Growers manage pests to produce great apples
By Marcia Anderson
Working in the Office of Pesticide Programs, I was excited to learn of the progress New England fruit growers were making in using “integrated pest management” to reduce pests and pesticides in their orchards.
As we go about picking and eating our apples, many of us are not aware how much New England apple growers must battle pest problems on a continual basis. Pests like moths, mites, and fungi see an apple orchard as a place to eat or reproduce. In general, they have found that integrated pest management – an environmentally friendly, common sense way of controlling pests that involves a variety of approaches – is the way to go. Because the ecology in every orchard is different, pest conditions and circumstances are different for every grower and thus solutions may vary.
Integrated Pest Management has become increasingly engrained in apple pest management in this area over the past 30 years. Most New England growers live right on their farms and have found the most effective way to control pests is by using scientifically-based IPM practices that help their orchards in the long-term.
Growers monitor their orchards weekly from early spring through the growing season to determine pest pressures. Growers and crop consultants become intimate with their location, learn about past disease and pest pressures and about the ecology of their orchards. And they learn something new every year.
Farmers who use integrated pest management can reduce their two highest bills: for pesticides and fertilizers and for fuel.
Maintenance and sanitation are key parts of preventing pests in apple orchards.
Farmers have learned it helps to keep the land and water as clean as possible. In the fall, growers clean the orchard floor, cutting suckers off tree trunks, and clearing weeds from under the trees. Fallen leaves, grass clippings, and winter prunings are mulched and returned to the soil. Leaves chopped small will decompose more quickly and neither the pests nor diseases will have anywhere to overwinter, reducing the pest populations in the orchard the next spring. The only thing removed are the apples.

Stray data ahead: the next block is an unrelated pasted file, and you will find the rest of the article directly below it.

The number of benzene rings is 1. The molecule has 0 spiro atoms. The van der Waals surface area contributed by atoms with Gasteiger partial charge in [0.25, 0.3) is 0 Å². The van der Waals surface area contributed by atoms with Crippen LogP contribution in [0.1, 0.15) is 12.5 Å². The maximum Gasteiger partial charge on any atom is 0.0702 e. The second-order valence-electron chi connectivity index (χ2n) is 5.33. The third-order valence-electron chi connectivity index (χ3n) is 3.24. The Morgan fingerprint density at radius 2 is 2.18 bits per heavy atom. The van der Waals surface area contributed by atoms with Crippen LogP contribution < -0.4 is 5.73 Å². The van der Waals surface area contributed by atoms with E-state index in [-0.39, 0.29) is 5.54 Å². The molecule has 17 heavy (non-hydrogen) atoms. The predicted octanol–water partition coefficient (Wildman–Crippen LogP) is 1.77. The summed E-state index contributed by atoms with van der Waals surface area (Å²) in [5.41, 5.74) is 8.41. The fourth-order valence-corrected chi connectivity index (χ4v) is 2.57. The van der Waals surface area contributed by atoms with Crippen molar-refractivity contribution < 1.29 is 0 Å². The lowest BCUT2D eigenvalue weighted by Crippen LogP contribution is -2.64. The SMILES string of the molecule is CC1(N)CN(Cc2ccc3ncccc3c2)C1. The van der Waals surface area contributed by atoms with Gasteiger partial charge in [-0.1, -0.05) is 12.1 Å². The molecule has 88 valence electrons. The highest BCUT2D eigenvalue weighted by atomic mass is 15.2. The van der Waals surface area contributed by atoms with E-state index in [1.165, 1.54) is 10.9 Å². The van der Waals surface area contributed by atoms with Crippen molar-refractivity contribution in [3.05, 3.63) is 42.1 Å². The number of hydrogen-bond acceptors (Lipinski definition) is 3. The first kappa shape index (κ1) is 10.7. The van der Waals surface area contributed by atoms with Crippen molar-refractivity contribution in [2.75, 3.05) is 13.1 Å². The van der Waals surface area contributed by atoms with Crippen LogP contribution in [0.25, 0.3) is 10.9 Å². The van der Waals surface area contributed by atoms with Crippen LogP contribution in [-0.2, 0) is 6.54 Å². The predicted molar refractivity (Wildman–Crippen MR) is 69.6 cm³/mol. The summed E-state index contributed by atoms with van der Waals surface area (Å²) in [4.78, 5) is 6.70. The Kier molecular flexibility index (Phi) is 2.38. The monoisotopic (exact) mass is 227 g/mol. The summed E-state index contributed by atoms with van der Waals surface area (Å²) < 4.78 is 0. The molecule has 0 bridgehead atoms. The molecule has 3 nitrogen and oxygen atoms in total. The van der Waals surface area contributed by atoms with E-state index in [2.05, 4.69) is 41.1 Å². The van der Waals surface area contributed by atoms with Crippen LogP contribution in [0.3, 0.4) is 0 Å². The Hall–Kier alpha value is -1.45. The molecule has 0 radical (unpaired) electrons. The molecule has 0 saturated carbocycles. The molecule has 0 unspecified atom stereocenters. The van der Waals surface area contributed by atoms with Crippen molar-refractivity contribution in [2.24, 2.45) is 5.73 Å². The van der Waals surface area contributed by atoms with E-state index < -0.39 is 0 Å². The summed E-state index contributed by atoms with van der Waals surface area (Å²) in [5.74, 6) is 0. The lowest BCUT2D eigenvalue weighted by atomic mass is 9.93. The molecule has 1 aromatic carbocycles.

Simply maintaining this level of sanitation successfully reduces the presence of apple scab, one of the most persistent pest problems in orchards. Apple scab comes from a fungal spore that overwinters on the ground. It normally requires a fungicide, or anti-fungal pesticide, to stop its development. Those spores make leathery-brown scabs that blemish the fruit and reduce its perceived quality and this its economic value.
Apple scab also damages trees by creating lesions on leaves that spread and interfere with photosynthesis. A bad scab infection can shut down a whole tree and spread quickly throughout the orchard.
Other pest prevention methods include planting pest-resistant varieties and replenishing nutrients. Apple trees need specific nutrients to produce quality fruit. When hundreds of bushels of apples per acre are removed annually, nutrients are removed from the soil. Soil should be monitored and nutrients added when necessary.
So why should we care about pest prevention and the appropriate use of pesticides on our apples? One reason is that apples are prevalent in the diets of our children. And they’re good for us! Using the scientifically-based best practices of integrated pest management, northeastern apple growers can give us high quality apples at reasonable prices.
More information from EPA on Integrated Pest Management: https://www.epa.gov/managing-pests-schools/introduction-integrated-pest-management
You can see New England growers discuss using IPM to prevent pests in series of three videos by the New England Apple Association.
The views expressed here are intended to explain EPA policy. They do not change anyone's rights or obligations. You may share this post. However, please do not change the title or the content, or remove EPA’s identity as the author. If you do make substantive changes, please do not attribute the edited title or content to EPA or the author.
EPA's official web site is www.epa.gov. Some links on this page may redirect users from the EPA website to specific content on a non-EPA, third-party site. In doing so, EPA is directing you only to the specific content referenced at the time of publication, not to any other content that may appear on the same webpage or elsewhere on the third-party site, or be added at a later date.
EPA is providing this link for informational purposes only. EPA cannot attest to the accuracy of non-EPA information provided by any third-party sites or any other linked site. EPA does not endorse any non-government websites, companies, internet applications or any policies or information expressed therein.